Mekontso Dessap and colleagues present a retrospective analysis in Intensive Care Medicine proposing a risk prediction model to identify those at high risk of developing ACP (19). The authors added 250 new patients to a previously existing dataset to create one of the largest collections of patients (752 patients) with moderate to severe ARDS with focus on the development of ACP and to further characterize the factors predicting its development. They report a 22% prevalence rate of ACP when TEE was performed within 3 days from the diagnosis of ARDS. All patients included in this study were managed with low tidal volume ventilation strategy and plateau pressure were kept below 30 mmHg. The authors defined ACP using a TEE probe that was placed in the mid-esophagus and measured the end diastolic left and right ventricular area (LVEDA and RVEDA). They also looked for evidence of septal dyskinesia at end systole from the transgastric view. The authors defined ACP by a RVEDA/LVEDA ratio greater than 0.6. A cutoff of 1.0 or more was taken to be a marker of severe ACP (7.2% of patients).

The authors identified four variables that stood out as statistically significant predictors of ACP—pneumonia as a cause of ARDS, driving pressure of >18 cm H2O, PaO2/FiO2 <150 mmHg and PaCO2 >48 mmHg. These variables were first recognized among 502 patients (called the derivation cohort) and then applied to 250 patients (the validation cohort) confirming their soundness. The authors then used these variables to construct a risk score prediction model for the development of ACP. The prevalence of ACP is approximately 20% when two variables are present and more than 30% when three are present. It goes up to a 75% when all four criteria are met. Based on these results, the authors recommend utilizing TEE to look for evidence of ACP when the risk score is 2 or more. Although the authors report a marginally higher mortality in those with ACP than those without (48% vs. 44%; P=0.17), statistically significantly higher mortality was noted only in those patients with severe ACP compared to the rest (57% vs. 42%; P=0.03).

In summary:

  • Even with targeted low plateau pressures below 30 mmHg, there is a high incidence of ACP among patients with severe ARDS.
  • Defined four variables whose presence could predict the development of ACP:
    • pneumonia as a cause of ARDS;
    • driving pressure of >18 cm H2O;
    • PaO2/FiO2 <150 mmHg;
    • PaCO2 >48 mmHg.
  • Suggested searching for evidence of ACP with a TEE when the risk score is greater than 2 among patients with ARDS.
  • Mortality was found to be significantly higher in those patients with severe ACP (57% vs. 42%).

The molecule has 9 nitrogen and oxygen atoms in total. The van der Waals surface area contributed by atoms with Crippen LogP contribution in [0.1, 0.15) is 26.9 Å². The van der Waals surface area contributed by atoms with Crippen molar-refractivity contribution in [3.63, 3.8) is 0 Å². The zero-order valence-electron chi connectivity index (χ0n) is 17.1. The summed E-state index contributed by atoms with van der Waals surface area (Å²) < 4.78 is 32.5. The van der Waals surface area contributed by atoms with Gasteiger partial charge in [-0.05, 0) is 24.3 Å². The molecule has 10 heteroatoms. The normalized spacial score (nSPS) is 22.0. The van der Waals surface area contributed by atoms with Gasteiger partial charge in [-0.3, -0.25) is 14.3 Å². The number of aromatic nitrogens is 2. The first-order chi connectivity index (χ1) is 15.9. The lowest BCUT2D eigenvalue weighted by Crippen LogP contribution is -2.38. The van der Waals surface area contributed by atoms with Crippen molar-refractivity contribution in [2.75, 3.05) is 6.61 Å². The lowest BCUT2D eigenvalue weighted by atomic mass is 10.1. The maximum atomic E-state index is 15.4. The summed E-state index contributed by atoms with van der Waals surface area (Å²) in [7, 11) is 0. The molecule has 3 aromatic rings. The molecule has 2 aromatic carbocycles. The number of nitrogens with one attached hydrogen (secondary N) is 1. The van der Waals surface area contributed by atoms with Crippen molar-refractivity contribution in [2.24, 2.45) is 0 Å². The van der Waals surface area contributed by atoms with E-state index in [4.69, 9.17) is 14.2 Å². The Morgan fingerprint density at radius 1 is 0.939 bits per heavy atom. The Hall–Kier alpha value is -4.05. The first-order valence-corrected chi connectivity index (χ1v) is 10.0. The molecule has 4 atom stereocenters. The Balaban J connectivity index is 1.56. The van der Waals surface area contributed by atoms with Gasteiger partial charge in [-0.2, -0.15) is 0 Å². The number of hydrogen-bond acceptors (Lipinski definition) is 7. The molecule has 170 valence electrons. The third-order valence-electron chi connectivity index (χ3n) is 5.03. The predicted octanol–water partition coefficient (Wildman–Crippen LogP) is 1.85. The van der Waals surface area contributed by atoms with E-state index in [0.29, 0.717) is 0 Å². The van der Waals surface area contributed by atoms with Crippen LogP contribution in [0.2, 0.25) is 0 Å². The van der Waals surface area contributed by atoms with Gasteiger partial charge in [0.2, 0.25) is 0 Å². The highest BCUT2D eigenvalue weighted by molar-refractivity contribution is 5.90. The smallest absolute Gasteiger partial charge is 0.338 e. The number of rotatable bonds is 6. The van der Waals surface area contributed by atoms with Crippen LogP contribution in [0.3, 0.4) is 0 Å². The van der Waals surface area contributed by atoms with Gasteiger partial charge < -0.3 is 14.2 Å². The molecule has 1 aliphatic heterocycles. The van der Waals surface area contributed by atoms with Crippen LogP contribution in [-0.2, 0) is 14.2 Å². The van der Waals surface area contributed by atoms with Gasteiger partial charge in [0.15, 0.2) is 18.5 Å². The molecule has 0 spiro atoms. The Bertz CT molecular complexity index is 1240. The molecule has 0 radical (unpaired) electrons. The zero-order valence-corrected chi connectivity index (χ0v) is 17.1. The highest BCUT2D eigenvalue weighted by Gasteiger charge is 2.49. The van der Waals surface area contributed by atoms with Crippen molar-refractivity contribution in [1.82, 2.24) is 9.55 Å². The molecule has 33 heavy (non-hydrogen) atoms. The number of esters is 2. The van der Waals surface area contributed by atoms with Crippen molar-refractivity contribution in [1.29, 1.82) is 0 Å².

The question that naturally stems from the results of the study is what would be the next step once we diagnose the existence of ACP? Unfortunately, we do not have evidence to suggest that any therapy targeted towards the management of ACP will actually improve outcomes in ARDS. Hence, it is often left to the institutional intensive care practices to determine management strategies on a case-by-case basis. What we know for sure is that mortality is high once the patient develops ACP (48%) (19). Thus, practices that are known to protect the right ventricle and reduce right ventricular pressures are likely to reduce mortality if applied at the right time and in the right fashion. This study (19) provides evidence to suggest that the same measures that are known to limit lung stretch and damage in ARDS—such as limiting driving pressures to the lower end (20), proning patients with a PaO2/FiO2 ratio <150 particularly those with two or more predictors of ACP (4), and preventing the partial pressure of CO2 to climb above 48 mmHg will decrease the incidence of ACP and subsequent risk of circulatory dysfunction (15). Targeting plateau pressures below 30 cm of H2O is accepted to be lung-protective based on the results of the ARDSNet results, albeit it still exposes the right heart to considerable strain when plateau pressures are above 28 cm of H2O (21). Accordingly, it might not be unreasonable to target lower plateau pressures. It is debatable whether one should attempt to treat elevated CO2 levels by extracorporeal removal. A lack of survival benefit utilizing this modality of treatment limits its applicability in patients with ARDS (22-24). It is important to recognize that none of the studies using extracorporeal CO2 removal focused on patients with ACP. Prone positioning is also known to help hemodynamics by unloading the right ventricle and hence reduce right ventricular dilatation. This effect is most obvious in patients who have both severe ARDS and ACP (10). Improvements in LVEF are also noted with proning, which might contribute to the improvement in hemodynamics seen with this maneuver (10).